LGBTQ+ Inclusion in Health Care Goes Beyond Non-Discrimination.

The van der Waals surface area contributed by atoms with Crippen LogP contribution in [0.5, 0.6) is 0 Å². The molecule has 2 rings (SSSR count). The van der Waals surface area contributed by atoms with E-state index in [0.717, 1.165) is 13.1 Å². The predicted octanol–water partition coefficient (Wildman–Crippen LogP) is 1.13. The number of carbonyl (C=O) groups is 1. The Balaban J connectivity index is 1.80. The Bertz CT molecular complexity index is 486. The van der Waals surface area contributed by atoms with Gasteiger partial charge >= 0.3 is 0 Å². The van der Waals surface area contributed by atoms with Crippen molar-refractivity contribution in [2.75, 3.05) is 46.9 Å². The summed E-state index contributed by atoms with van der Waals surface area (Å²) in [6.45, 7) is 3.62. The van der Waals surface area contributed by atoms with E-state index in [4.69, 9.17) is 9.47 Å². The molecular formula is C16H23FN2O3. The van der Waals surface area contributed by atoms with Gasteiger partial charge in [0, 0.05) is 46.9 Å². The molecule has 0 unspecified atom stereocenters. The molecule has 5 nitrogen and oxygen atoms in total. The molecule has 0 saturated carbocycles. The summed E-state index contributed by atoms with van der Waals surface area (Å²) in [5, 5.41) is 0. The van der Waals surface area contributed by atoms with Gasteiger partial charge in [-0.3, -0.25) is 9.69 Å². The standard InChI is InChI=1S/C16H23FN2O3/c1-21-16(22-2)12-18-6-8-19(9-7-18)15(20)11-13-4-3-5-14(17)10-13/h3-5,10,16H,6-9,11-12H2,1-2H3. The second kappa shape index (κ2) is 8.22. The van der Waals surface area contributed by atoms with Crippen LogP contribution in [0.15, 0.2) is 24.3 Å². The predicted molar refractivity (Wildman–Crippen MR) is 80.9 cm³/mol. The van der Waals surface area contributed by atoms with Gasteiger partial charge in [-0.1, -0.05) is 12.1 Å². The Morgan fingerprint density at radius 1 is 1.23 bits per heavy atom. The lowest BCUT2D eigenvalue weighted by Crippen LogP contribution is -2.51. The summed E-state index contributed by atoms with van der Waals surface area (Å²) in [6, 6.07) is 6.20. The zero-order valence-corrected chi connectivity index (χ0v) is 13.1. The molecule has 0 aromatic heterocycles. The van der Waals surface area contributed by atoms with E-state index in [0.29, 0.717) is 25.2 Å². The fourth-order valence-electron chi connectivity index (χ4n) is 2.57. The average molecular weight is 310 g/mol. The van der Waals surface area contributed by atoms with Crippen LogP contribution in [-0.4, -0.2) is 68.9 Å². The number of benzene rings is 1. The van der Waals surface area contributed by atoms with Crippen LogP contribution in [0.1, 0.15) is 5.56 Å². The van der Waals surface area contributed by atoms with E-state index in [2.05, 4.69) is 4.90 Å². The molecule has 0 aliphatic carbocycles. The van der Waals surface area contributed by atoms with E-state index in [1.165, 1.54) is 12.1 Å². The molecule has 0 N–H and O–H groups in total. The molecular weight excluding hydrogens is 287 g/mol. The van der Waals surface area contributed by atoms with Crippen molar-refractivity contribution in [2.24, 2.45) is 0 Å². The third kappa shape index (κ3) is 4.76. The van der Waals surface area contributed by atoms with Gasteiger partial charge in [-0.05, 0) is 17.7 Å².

Last year during Pride month, President Trump issued a rule that took away health protections for transgender people, which were previously included in the Affordable Care Act. That rule essentially allowed health care providers to deny services to transgender individuals, solely based on the fact that they are transgender.  In May of 2021, President Biden reversed that policy. While the policy reversal is certainly a victory, it is the responsibility of health care providers not only to accept this policy but to implement the policy in their practice and provoke real change for the LGBTQ+ community in health care.  Further, discrimination cannot simply be defined as refusing to treat LGBTQ+ patients— discrimination also involves doctors being visibly uncomfortable around patients due to their gender identity, misgendering patients, and not having knowledge on the LGBTQ+ community and their health needs (American Progress Center). Health care providers need to remove all discriminatory practices from their office space. What exactly does that mean? Health disparities, as defined by the CDC, are “preventable differences in the burden of disease, injury, violence, or opportunities to reach your best health that are experienced by socially disadvantaged populations.” The LGBTQ+ community faces many health disparities, including higher rates of mental health conditions, obesity, eating disorders, sexually transmitted infections, substance use and abuse, breast cancer, cervical cancer, and heart disease.  The LGBTQ+ community has also been disproportionately impacted by the COVID-19 pandemic. According to the Kaiser Family Foundation, “Three-fourths of LGBT people (74%) say worry and stress from the pandemic has had a negative impact on their mental health, compared to 49% of those who are not LGBT.” This Pride month, coming off of an incredibly difficult year, it is imperative for health care providers to support the needs of their LGBTQ+ patients.  According to the American Progress Center, “More than 10% of LGBTQ Americans faced mistreatment by a health care provider.” The same study shows that “Thirty-eight percent of transgender Americans said that their doctors or other providers have been visibly uncomfortable with them because of their gender identity.”  A doctor’s office should be a safe place for patients to communicate with their health care providers— especially for transgender individuals who face health disparities and unique health challenges.  Health care discrimination can lead to worse outcomes for patients. Aside from receiving insufficient medical care, discrimination in the health care setting may lead LGBTQ+ patients to delay care, avoid preventative screenings, or not seek out treatment at all.  There needs to be clear communication of acceptance in doctor’s offices, whether through face-to-face conversations, signage, office policies, or inclusive language on medical forms. Health care provider organizations also should require training for staff members on the unique medical needs of the LGBTQ+ community, and the use of inclusive language when speaking with patients. A study from the American Progress Center also showed that “Sixty-eight percent of LGBTQ respondents said that it is very important to them that health care providers they see have nondiscrimination policies and specific training in working with LGBTQ people.” Acceptance of the LGBTQ+ community in the health care setting needs to be communicated throughout the entire space, and it needs to be incredibly clear to patients.  All of this is to say that Biden’s policy needs to extend beyond doctors and other health care providers merely “not discriminating against” LGBTQ+ patients. It even needs to extend beyond health care providers accepting LGBTQ patients. LGBTQ+ patients shouldn’t just feel like they are allowed in a doctor’s office. This policy calls for the implementation of proper communication to ensure patients feel completely safe, welcomed, and supported by their health care providers. They need to feel fully confident that their health care providers will listen to them and understand their unique needs. There needs to be a change in the entire culture, and that requires care and effort on the part of providers and everyone hoping to make a difference.  Our health systems must move beyond the current conception of equitable treatment for LGBTQ+ patients (non-discrimination) and toward a model that embraces the unique needs of the community. It is the responsibility of all health care professionals to implement practices that support and improve the health of the LGBTQ+ community.  Further, it’s up to all of us — not just health care providers — to talk about and advocate for these changes. The next time you’re in a doctor’s office, look out for some of these discriminatory practices. You can suggest that your doctor change the language on intake forms to be more inclusive, or that the office have gender-neutral bathrooms. These small changes can have a big impact, and speaking up could be the difference in a patient’s experience. If you haven’t already, Pride month is a great time to start advocating for change. 


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